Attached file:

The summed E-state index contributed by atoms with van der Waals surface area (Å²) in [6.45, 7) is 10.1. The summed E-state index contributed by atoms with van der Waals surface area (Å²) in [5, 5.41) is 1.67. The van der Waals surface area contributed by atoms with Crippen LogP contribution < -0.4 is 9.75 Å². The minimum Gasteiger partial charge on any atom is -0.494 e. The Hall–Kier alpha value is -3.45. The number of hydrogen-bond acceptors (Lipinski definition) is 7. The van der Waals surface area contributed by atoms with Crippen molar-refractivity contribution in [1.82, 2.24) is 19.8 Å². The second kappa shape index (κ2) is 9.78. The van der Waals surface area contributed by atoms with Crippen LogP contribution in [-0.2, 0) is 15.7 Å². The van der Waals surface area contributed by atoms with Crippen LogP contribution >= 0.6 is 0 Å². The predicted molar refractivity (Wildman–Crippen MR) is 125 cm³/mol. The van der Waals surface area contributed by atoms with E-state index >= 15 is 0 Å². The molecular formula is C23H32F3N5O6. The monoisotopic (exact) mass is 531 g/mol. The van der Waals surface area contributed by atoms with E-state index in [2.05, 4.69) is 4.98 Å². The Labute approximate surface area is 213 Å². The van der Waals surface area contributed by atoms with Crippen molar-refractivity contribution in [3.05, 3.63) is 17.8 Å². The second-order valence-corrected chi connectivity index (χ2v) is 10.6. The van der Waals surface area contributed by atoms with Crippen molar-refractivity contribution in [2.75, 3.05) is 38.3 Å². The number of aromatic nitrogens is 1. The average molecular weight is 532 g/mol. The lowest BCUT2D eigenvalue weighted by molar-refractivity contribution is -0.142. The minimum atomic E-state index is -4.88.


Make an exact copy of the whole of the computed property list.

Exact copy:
The summed E-state index contributed by atoms with van der Waals surface area (Å²) in [6.45, 7) is 10.1. The summed E-state index contributed by atoms with van der Waals surface area (Å²) in [5, 5.41) is 1.67. The van der Waals surface area contributed by atoms with Crippen LogP contribution < -0.4 is 9.75 Å². The minimum Gasteiger partial charge on any atom is -0.494 e. The Hall–Kier alpha value is -3.45. The number of hydrogen-bond acceptors (Lipinski definition) is 7. The van der Waals surface area contributed by atoms with Crippen molar-refractivity contribution in [1.82, 2.24) is 19.8 Å². The second kappa shape index (κ2) is 9.78. The van der Waals surface area contributed by atoms with Crippen LogP contribution in [-0.2, 0) is 15.7 Å². The van der Waals surface area contributed by atoms with Crippen LogP contribution >= 0.6 is 0 Å². The predicted molar refractivity (Wildman–Crippen MR) is 125 cm³/mol. The van der Waals surface area contributed by atoms with E-state index >= 15 is 0 Å². The molecular formula is C23H32F3N5O6. The monoisotopic (exact) mass is 531 g/mol. The van der Waals surface area contributed by atoms with E-state index in [2.05, 4.69) is 4.98 Å². The Labute approximate surface area is 213 Å². The van der Waals surface area contributed by atoms with Crippen molar-refractivity contribution in [3.05, 3.63) is 17.8 Å². The second-order valence-corrected chi connectivity index (χ2v) is 10.6. The van der Waals surface area contributed by atoms with Crippen molar-refractivity contribution in [2.75, 3.05) is 38.3 Å². The number of aromatic nitrogens is 1. The average molecular weight is 532 g/mol. The lowest BCUT2D eigenvalue weighted by molar-refractivity contribution is -0.142. The minimum atomic E-state index is -4.88.